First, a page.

In the water, something swam along. It was entirely and fully unaware of its position—but it lived it all the same.
In the air, a person with not much to do and little interest in matters of her own life walked along, looking at her feet. Continue reading
Jess examined the bowl of white something or other and looked up at her friend.
“So, what do you think of it?” Heather asked.
“I mean…” Jess said and then bit her lower lip. “It is by far the most unique piece of food I have ever had.” Continue reading
(Due to an error on my part, I don’t have a discussion article for Wednesday. Instead, here is the finale to the three part story of a man and his computer. If you haven’t read them yet here’s part 1 and part 2.)
NEW AGE VIRUS
Segmented boxes flashed up on screen and he perused them, watching counters tick up and down in wide amounts until one was within acceptable range for him to join the conversation.
Well, “conversation” may have been a stretch of a word choice, as down in this level, the communication was numbers and code words and strange symbols zooming across the screen like news tickers on a major network. A series of waving lines showed he could speak now if he wanted to, and Bernard did not feel like keeping up the typing speed required for full immersion.
“Auditory. Virus. Attack.” Continue reading
(For those who have not read it, here’s part 1)
The response took five minutes. The incoming message symbol fluctuating several times in the span of only seconds. This irked Bernard, but he was willing to observe patience if this was indeed something as interesting as he hoped.
Yeah. It is.
Under one second it took Bernard to type a response.
When and where did you get these pictures?
From a forum. Week old. Continue reading
In present day, technology is already changing our lives. But it can go a lot further. A story not so far-fetched called:
New Age Virus
Bernard Burn, resident of 1010 Parry Street, sat and glared at the string of symbols on his computer monitor. Without looking away, he pulled at the skin beneath his eyes, trying to make them less dry, and less exhausted.
The room: dark, but he did not turn on the light. If he did, the fan would turn on, and Bernard was already too cold in his house. He was never without his blue, too big for him jacket. He shivered and continued looking at the rows and rows of numerical and alphabetical gibberish. Continue reading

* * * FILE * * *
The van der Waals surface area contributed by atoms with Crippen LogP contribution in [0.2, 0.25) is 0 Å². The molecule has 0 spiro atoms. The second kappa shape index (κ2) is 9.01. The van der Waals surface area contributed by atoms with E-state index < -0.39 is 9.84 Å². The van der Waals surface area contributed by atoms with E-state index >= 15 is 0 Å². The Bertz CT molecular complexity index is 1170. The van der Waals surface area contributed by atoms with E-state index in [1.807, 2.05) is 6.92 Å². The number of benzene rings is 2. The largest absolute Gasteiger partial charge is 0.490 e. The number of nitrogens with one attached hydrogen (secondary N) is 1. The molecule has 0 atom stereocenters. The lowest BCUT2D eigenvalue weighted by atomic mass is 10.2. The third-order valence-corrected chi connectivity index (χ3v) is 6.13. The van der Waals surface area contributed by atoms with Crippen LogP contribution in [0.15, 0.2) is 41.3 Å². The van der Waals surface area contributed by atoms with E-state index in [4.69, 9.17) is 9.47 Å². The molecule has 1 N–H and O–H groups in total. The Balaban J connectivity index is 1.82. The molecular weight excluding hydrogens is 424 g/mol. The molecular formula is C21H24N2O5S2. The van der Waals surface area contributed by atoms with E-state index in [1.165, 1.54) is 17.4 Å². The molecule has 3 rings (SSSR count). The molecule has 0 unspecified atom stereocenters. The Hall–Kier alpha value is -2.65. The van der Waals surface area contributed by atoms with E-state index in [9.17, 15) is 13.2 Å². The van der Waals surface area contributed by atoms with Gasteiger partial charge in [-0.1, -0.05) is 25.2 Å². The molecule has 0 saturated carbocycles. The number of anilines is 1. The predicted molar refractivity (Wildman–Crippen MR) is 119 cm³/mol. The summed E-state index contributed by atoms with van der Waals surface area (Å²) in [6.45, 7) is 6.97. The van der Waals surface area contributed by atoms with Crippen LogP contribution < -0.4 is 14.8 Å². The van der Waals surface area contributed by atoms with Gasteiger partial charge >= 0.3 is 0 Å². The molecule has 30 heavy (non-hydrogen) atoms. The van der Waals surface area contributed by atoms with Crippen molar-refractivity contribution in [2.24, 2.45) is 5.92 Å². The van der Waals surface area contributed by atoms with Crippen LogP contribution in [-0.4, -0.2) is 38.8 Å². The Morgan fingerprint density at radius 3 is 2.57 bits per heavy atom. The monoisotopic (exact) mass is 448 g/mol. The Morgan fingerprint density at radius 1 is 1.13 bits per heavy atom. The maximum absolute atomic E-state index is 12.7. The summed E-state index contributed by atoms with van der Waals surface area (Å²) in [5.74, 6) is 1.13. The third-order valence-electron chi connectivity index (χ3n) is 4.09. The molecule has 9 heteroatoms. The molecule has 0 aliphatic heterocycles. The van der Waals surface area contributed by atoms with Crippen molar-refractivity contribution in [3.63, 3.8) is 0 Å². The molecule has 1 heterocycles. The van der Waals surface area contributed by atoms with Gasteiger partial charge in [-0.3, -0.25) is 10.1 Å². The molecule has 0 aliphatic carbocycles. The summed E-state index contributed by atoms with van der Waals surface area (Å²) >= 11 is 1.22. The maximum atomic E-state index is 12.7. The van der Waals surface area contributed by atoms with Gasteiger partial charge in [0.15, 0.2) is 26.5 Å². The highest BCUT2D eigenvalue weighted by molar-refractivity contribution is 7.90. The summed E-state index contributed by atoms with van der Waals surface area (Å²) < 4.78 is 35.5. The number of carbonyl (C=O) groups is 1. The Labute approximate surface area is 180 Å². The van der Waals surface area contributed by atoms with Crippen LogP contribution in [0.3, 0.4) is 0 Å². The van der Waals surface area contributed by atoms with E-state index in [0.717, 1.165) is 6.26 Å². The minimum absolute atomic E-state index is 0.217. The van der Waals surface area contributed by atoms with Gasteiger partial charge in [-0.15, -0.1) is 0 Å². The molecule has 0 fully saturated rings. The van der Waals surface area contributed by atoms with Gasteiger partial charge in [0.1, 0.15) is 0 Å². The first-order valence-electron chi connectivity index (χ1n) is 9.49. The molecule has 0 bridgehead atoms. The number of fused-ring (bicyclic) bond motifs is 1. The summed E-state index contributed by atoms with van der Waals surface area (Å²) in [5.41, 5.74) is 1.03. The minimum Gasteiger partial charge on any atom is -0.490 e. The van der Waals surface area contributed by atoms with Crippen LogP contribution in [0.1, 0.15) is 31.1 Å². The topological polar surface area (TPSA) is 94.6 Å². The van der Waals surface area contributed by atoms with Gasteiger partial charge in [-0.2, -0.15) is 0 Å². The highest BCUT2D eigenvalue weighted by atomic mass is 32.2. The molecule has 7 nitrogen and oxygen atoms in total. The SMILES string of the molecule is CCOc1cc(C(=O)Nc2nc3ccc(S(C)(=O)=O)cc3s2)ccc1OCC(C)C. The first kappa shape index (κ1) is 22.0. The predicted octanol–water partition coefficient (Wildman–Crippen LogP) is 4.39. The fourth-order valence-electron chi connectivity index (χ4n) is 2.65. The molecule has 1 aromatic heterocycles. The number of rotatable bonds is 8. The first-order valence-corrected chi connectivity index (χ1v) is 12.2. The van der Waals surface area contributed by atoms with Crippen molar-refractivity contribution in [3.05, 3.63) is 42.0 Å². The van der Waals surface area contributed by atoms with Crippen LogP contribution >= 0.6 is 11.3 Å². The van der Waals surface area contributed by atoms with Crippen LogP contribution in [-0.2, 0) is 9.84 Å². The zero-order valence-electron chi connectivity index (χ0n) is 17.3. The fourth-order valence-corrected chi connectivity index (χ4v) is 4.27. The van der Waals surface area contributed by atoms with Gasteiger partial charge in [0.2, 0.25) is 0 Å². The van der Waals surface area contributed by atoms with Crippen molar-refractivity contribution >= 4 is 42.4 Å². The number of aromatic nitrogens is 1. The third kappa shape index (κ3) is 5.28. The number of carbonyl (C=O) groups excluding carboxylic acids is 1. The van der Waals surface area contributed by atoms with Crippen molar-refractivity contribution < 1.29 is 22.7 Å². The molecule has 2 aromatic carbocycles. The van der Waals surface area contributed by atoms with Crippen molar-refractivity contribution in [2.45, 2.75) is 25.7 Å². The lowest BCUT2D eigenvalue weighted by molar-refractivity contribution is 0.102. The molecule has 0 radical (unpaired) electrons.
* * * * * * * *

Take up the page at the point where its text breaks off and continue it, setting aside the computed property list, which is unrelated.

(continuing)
No monsters. No demons. No evil.
Sometimes even I need to just write a tiny, funny story. I call it:
Well see, here was the problem. I didn’t want to tell her. I didn’t know how she’d take it. She was going to freak out.
She needed to know though. I would want to know if I was in her shoes.
“Don’t move,” I said.
So, of course, she moved a step across the kitchen floor. I followed her, sliding to her side, and continued to track with my eyes. Continue reading
While most of my stories tend to be dark, this one is bordering on pure surrealism. A story about unknowable and strange things I call:
The beetle’s liquid squirts up in an arc once the needle plunges into its exoskeleton. It squirms, the legs trying to run.
The man holds the needle with a pair of fingers, not even feeling the momentum of his tiny victim. He pushes down until the needle breaks into the corkboard. The bug keeps failing to escape. Continue reading
My fingers are cold. So I rub them together and hope for friction. Me breathing on them is the only sound for miles and miles. And the ash spreads across my knuckles.
I pull my jacket tighter to my body, and walk towards the shell of a building. My feet leaving prints in the soot.
I hold out my hands and hope for some warmth from the wreckage. But it’s as cold as everything else in this world.
I tuck my hands underneath my arms and hope for my pits to offer something close to heat. I keep my head down when the wind picks up.
It sounds like someone talking. Saying over and over again the word that graces my lips every few minutes. “Cold” it says. And I can almost see the wreckage of a man whisper it through a shattered jaw bone and fleshless grin. Continue reading
So far I have only been writing flash fiction on this site, but today I present my first foray into it’s much more concise cousin: Microfiction
What is microfiction? Well, I’m glad you asked:
It’s a subset of flash fiction—those super short stories typically told in 1,000 words or less. Definitions vary, but for the most part, microfiction is any story told in 300 words or less, and could even be as short as a few words.
–Gayle Towell, Litreactor.com
And so, here’s mine. It’s short, it’s somber, and it’s called:
The glass is full of amber, and his eyes match it. Continue reading
Let me tell you a tale about sleep.
A flash fiction, called:
Two flash fictions this week?
Is this some kind of crazy dream?
But even if it is, I invite you to enjoy it.
With a story called:
The Monster at the End of the Hallway Continue reading
This is it.
This challenge has taken us through the depths of fiction, and now we stand ready to bring down the death-stroke.
To sever the head of the challenge, and bring glory to Coolerbs.com! Continue reading
So remember the challenge I did last week?
Well, Chuck Wendig decided that this weeks challenge will be for us to continue someone else’s story, but still not finish it.
So here we go again! I am continuing Kelly’s “Don’t Talk to the Dead” (click link for original article by Kelly)
The stuff in bold she wrote, while my continuation with remain in normal mode.
Ready? Let’s go!
Don’t Talk to the Dead
Many adaptations of popular franchises have gone over quite well in the last few years. The Harry Potter movies where critically acclaimed, and loved by the fans. It is not impossible to adapt a book to film in a way that will please the fans.
Some books lend themselves to this better than others.
Ender’s Game was not one of those. Continue reading